Bignold, S., Treloar, P. J. and Petford, N., 1999. The Kohistan island arc, N. Pakistan: identification of changing magma sources during intra-oceanic evolution. Journal of Conference Abstracts, 4 (1).
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The Kohistan arc terrane was initiated offshore of Asia during the mid-Cretaceous as an intraoceanic island arc above the subducting Tethyan oceanic slab. At ca. 100 Ma it was accreted to the south margin of Asia, and subsequently behaved as a continental margin volcanic arc until being underplated by continental India in the early Tertiary. Three main volcanic and volcano-sedimentary sequences are recognised from the intraoceanic stage of arc evolution. Modelling of geochemical differences from basaltic rocks from these sequences illustrates significant changes in magma source regions during arc evolution. The oldest sequence, the Kamila Amphibolites, are tholeiitic to calc-alkali basalts, erupted on to thickened, plateau-like oceanic crust. Trace element and REE chemistry have clear arc signatures. Modelling shows the basalts were derived by up to 16% melting of spinel lherzolite at between 30 and 80 km. Field and geochemical data demonstrate an apparent upward transition from this sequence into the Jaglot Group. Jaglot Group basalts are also tholeiitic to calc-alkali, but are interbedded with turbiditic volcaniclastic sediments, the proportion of sediment to volcanic rocks increasing eastward. Basalts in the west are chemically similar to those in the Kamila sequence. Those from the eastern part of the sequence are more enriched in the REE than in the west although both have similar patterns. Modelling shows these basalts were derived by high (>80 km) pressure melting of garnet lherzolite, differences in REE chemistries being consistent with lower percent melting in the west (8%) than in the east (12%). Basalts from the Chalt Volcanic Group in the north of the arc, which include tholeiitic, pillowed, high-Mg basalts and high-Mg andesites and boninites, have signicantly different geochemical signatures from basalts of the other sequences. In contrast to those, the Chalt basalts are HREE-enriched relative to the LREE. Modelling suggests derivation through 10% percent melting of a cpx-depleted spinel-rich mantle at shallow depths, probably during back-arc rifting, above a north-dipping subduction zone. On the basis of geochemistry and modelling there is no evidence for significant metasomatism of the mantle wedge in the source region. It is hence likely that differences in basalt chemistry reflect differences in depth of melting and of melt percentage, both of which can be related to either magmatic thickening of the arc or to extensional thinning.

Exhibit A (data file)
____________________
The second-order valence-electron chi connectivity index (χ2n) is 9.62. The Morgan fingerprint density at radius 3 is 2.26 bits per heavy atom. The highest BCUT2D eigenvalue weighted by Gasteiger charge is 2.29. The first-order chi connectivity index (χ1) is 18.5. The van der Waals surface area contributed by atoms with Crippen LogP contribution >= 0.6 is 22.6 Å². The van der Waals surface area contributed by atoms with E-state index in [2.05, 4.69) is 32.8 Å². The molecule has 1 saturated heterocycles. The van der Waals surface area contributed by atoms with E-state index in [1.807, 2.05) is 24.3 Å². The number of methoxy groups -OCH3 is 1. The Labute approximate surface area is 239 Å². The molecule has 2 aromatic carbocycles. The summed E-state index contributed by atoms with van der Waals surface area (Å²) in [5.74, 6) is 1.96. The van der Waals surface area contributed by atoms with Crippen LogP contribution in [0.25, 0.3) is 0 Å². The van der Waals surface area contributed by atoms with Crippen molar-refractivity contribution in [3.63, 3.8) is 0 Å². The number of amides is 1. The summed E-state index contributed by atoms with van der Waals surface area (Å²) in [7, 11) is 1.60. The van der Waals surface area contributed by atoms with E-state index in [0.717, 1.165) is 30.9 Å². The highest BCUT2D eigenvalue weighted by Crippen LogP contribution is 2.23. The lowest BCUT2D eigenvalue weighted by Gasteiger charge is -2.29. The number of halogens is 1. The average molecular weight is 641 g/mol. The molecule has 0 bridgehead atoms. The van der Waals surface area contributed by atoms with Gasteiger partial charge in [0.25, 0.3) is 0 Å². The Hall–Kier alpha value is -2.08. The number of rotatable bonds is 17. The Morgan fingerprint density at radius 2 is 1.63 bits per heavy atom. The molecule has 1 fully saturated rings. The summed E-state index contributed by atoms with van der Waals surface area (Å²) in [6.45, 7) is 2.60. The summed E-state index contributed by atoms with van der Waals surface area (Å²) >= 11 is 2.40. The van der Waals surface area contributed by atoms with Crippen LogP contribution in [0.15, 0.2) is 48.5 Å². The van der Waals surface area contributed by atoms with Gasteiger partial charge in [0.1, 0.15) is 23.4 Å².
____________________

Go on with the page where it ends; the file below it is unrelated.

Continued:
|Additional Information:||Paper presented at EUG 10 conference, Strasbourg, France on 28 March - 1 April 1999|
|Subjects:||Science > Earth Sciences|
|Group:||University Executive Team|
|Deposited By:||Ms MJ Bowden|
|Deposited On:||16 Aug 2007|
|Last Modified:||07 Mar 2013 14:44|
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